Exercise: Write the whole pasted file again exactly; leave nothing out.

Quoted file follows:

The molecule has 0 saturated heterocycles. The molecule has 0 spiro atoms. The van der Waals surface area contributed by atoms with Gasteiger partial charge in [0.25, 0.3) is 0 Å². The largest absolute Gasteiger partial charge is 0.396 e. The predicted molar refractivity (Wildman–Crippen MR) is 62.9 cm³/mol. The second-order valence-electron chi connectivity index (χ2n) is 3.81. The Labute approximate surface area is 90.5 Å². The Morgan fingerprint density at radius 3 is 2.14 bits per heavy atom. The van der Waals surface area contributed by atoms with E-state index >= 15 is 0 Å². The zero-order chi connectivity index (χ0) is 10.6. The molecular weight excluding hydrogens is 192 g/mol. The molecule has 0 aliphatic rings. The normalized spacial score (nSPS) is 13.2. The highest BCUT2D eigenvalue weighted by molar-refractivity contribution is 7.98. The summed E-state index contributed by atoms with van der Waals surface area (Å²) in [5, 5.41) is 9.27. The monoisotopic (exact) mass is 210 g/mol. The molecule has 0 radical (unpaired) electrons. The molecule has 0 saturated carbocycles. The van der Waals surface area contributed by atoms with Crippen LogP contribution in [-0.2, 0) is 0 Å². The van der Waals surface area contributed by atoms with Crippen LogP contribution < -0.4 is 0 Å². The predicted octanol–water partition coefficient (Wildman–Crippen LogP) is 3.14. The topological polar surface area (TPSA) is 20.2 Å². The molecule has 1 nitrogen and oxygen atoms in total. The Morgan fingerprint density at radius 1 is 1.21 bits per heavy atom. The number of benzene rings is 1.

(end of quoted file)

The molecule has 0 saturated heterocycles. The molecule has 0 spiro atoms. The van der Waals surface area contributed by atoms with Gasteiger partial charge in [0.25, 0.3) is 0 Å². The largest absolute Gasteiger partial charge is 0.396 e. The predicted molar refractivity (Wildman–Crippen MR) is 62.9 cm³/mol. The second-order valence-electron chi connectivity index (χ2n) is 3.81. The Labute approximate surface area is 90.5 Å². The Morgan fingerprint density at radius 3 is 2.14 bits per heavy atom. The van der Waals surface area contributed by atoms with E-state index >= 15 is 0 Å². The zero-order chi connectivity index (χ0) is 10.6. The molecular weight excluding hydrogens is 192 g/mol. The molecule has 0 aliphatic rings. The normalized spacial score (nSPS) is 13.2. The highest BCUT2D eigenvalue weighted by molar-refractivity contribution is 7.98. The summed E-state index contributed by atoms with van der Waals surface area (Å²) in [5, 5.41) is 9.27. The monoisotopic (exact) mass is 210 g/mol. The molecule has 0 radical (unpaired) electrons. The molecule has 0 saturated carbocycles. The van der Waals surface area contributed by atoms with Crippen LogP contribution in [-0.2, 0) is 0 Å². The van der Waals surface area contributed by atoms with Crippen LogP contribution < -0.4 is 0 Å². The predicted octanol–water partition coefficient (Wildman–Crippen LogP) is 3.14. The topological polar surface area (TPSA) is 20.2 Å². The molecule has 1 nitrogen and oxygen atoms in total. The Morgan fingerprint density at radius 1 is 1.21 bits per heavy atom. The number of benzene rings is 1.